While a multitude of geopolitical risks continue to unfold across the globe, the recent resurgence of conflict between Israel and Hamas is sure to add fuel to the fire, as markets grapple with uncertainty and volatility.
Key themes for this week include:
- Escalation in conflict between Israel and Hamas poses a risk to the global economy
- US inflation remains elevated
- Higher-rates-for-longer narrative remains intact
Middle East conflict escalation: Global economic and market implications
The sudden and substantial attack launched by Hamas on Israel during the early hours of last Saturday morning, has introduced a highly destabilising element into the global geopolitical landscape. This attack, involving a significant missile barrage and the infiltration of Hamas militants by various means, followed by an aggressive counter offensive by Israel, poses new geopolitical risks for the rest of the globe. The timing of the attack by Hamas, which coincided with the Jewish holiday of Shemini Atzeret and Simchat Torah, caught Israeli defense forces off guard, prompting a swift declaration of a state of war by Israeli Prime Minister, Benjamin Netanyahu. This declaration has led to the extensive mobilisation of Israeli reserves and the initiation of “Operation Swords of Iron”.
The United States (US) swiftly responded to the situation, with National Security Advisor, Jake Sullivan, and the National Security Council spokesperson, Adrienne Watson, unequivocally condemning the attacks by Hamas. The US Defence Secretary, Lloyd Austin, also expressed a commitment to work with Israel to ensure its defence needs are met, which may have broader implications for East-West tensions.
This sudden escalation in the Middle East conflict threatens to affect global financial markets significantly. The escalation of hostilities between Hamas and Israel introduces a new and unpredictable element. So far, the effect of this conflict, and others such Russia-Ukraine conflict, China-Taiwan tension, and the U.S.-China relationship has been largely overshadowed by concerns of a global economic slowdown due to high inflation and central banks tightening monetary policies. However, should Iran and the US become actively involved in the conflict, one can expect an escalation in risk aversion, leading to higher commodity prices, with gold and oil directly affected. Safe-haven assets, including the US dollar and US Treasuries, are likely to strengthen as investors become increasingly risk-averse.
Risk assets, which are already facing the prospect of a slowing global economy, will now have to contend with increased volatility across asset classes and currencies. This unexpected escalation in the Middle East has the potential to destabilise not only the region but also the global economic and geopolitical landscape.
A LOOK AT THE DATA
The number of Americans filing for unemployment benefits held steady at 209,000 for the week ending 7 October, close to their recent lows, and below market expectations. Continuing claims increased slightly to 1,702,000. This data indicates a tight US labour market, allowing for continued high interest rates.
In September 2023, US producer price inflation surged to 2.2%, exceeding expectations, while US inflation remained at 3.7% in September, defying expectations of a decrease. A smaller decline in energy prices offset slowing inflation in other categories. Minutes from the September Federal Open Market Committee (FOMC) meeting revealed the majority of policymakers favour further rate hikes to curb inflation as well as keeping rates higher for longer. However, Fed officials also noted uncertainties regarding the economy, oil prices, and financial markets, emphasising the need for caution when considering additional policy tightening.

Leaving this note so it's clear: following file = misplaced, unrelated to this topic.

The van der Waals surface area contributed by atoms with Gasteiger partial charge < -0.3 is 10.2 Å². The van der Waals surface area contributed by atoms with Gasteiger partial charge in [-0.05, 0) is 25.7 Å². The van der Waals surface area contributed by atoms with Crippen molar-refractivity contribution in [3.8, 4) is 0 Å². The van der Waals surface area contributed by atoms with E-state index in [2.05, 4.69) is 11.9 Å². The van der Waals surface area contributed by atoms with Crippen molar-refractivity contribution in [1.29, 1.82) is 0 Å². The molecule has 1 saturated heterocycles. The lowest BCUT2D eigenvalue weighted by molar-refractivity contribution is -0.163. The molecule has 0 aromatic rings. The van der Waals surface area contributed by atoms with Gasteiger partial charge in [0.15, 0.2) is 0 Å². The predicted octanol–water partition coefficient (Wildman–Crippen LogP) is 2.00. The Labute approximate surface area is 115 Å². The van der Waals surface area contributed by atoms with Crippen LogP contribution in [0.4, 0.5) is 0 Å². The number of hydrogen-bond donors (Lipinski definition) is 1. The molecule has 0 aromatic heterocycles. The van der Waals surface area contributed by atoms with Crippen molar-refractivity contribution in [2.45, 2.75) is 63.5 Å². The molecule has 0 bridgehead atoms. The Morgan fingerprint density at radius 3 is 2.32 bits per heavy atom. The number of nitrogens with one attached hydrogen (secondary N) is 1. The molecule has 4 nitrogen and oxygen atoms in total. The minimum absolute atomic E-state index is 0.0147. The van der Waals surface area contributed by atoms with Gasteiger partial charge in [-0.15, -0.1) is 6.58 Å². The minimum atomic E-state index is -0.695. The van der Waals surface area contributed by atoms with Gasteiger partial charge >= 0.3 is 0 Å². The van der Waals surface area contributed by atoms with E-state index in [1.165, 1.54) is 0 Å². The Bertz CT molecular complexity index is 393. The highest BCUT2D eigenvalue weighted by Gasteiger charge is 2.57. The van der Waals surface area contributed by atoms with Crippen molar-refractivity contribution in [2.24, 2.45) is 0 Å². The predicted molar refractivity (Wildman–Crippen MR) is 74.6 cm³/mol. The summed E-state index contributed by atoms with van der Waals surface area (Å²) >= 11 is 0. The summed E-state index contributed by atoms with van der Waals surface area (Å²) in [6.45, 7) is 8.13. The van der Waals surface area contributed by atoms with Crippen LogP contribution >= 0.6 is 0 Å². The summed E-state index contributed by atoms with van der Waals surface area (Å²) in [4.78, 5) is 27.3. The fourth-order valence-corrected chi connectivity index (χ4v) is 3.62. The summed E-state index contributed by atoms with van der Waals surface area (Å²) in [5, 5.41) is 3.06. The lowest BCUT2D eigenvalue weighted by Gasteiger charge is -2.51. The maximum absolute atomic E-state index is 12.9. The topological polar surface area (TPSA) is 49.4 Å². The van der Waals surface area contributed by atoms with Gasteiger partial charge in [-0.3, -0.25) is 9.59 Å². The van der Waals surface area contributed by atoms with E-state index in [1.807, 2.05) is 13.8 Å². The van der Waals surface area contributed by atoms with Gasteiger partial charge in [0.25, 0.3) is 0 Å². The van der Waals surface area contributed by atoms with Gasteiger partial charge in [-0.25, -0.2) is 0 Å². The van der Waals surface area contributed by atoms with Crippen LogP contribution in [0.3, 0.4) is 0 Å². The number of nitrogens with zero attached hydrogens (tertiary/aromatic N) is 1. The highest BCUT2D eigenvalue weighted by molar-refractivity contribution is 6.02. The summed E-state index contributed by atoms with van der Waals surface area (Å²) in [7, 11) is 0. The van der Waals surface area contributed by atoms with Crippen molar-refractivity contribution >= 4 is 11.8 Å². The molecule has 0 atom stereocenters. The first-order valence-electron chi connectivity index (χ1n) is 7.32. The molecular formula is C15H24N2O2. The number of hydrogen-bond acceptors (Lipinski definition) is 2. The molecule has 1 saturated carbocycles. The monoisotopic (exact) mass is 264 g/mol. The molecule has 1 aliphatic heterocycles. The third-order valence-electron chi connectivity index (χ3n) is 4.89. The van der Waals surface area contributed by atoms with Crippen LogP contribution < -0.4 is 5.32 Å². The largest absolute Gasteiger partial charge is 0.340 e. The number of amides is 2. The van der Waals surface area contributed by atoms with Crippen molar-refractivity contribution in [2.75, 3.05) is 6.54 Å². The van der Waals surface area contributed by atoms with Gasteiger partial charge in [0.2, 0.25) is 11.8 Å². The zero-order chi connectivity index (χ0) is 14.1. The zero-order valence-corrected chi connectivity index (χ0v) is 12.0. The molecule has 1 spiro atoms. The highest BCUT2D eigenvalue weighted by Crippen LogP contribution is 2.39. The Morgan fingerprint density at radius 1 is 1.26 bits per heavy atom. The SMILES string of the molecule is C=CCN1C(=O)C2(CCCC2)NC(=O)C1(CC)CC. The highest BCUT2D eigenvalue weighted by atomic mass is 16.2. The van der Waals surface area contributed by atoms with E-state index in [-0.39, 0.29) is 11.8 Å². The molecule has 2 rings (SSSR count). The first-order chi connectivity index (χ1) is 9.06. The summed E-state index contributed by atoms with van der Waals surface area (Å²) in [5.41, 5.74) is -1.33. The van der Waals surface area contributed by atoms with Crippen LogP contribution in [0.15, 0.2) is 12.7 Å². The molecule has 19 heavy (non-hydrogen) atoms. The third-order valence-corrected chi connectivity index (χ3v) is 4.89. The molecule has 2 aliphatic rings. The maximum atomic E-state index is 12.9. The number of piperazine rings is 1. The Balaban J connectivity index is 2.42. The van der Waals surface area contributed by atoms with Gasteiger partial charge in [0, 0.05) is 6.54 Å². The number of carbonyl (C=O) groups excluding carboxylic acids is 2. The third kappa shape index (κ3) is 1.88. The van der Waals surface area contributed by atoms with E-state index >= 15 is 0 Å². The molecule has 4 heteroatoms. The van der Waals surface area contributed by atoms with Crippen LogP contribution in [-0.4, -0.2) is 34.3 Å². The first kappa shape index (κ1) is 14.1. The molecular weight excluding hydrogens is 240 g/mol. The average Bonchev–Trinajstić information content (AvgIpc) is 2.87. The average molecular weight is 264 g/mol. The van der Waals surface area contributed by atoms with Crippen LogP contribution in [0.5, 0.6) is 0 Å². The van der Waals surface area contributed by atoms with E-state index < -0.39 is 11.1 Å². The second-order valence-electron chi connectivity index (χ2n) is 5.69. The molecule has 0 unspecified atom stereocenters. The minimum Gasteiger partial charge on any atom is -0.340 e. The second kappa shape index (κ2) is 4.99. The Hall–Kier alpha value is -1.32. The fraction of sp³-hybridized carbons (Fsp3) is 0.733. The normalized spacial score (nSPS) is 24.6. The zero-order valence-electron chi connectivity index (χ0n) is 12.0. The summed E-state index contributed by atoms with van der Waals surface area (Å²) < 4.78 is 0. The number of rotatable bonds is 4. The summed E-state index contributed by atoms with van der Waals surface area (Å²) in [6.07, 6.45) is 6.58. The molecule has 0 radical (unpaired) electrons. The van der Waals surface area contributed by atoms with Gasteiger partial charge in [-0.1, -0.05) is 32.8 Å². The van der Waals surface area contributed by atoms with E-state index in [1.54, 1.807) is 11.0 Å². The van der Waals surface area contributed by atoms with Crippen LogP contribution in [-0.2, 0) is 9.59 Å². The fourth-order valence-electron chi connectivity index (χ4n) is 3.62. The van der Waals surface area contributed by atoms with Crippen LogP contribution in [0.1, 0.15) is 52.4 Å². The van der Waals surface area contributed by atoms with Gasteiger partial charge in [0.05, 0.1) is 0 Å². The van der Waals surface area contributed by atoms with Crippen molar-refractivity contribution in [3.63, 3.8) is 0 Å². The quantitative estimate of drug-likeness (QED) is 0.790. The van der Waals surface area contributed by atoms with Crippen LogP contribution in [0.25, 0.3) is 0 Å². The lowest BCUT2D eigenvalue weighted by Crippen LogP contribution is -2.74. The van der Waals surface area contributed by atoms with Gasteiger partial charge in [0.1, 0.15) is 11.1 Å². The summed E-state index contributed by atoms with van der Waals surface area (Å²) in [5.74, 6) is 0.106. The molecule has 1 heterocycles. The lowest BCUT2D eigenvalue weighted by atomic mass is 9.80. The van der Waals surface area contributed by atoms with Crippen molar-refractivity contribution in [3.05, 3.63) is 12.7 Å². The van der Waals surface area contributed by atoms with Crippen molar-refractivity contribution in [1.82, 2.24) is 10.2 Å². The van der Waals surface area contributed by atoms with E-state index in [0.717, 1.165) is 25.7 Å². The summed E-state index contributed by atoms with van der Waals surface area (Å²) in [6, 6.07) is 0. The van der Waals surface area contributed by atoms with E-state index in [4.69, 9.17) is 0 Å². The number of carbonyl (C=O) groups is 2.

Investors also assessed the minutes from the European Central Bank (ECB) meeting. ECB members were divided on whether to raise interest rates or pause the current tightening cycle, with the deteriorating economic situation in the eurozone making this choice a close call.
In the United Kingdom (UK), gross domestic product (GDP) saw modest growth of 0,2% in August, in line with expectations and rebounding from a revised 0.6% contraction in July, primarily driven by the expansion of the services sector. The economy’s trade deficit widened. Manufacturing production increased by 2.8%. However, manufacturing output declined for a second consecutive period. The persistence of high inflation and ongoing recession-related risks have raised concerns among British policymakers as they prepare for the upcoming interest rate decision in November. The Bank of England’s (BoE) Katherine Mann has expressed support for further policy tightening to promptly bring down inflation to the 2% target, while, fellow BoE policy maker, Swati Dhingra, is advocating for a rate cut if the growth rate falls below expectations.
In South Africa, gold production rose 0.6% in August, marking its eighth consecutive month of growth, albeit at a slower pace. Mining production fell by 2.5%, and manufacturing production increased by 1.6% year-on-year in August, also at a slower pace. On the inflation front, mounting concerns about the deteriorating inflation outlook are increasing the chances of an additional interest rate hike this year. South African Reserve Bank (SARB) Governor, Lesetja Kganyago, recently mentioned the risks to the inflation outlook, including higher oil and food prices, as well as a depreciating currency. He emphasised that South Africa’s already bleak economic prospects are further dimmed by the worsening state of the country’s fiscal situation.
EQUITY MARKET INSIGHTS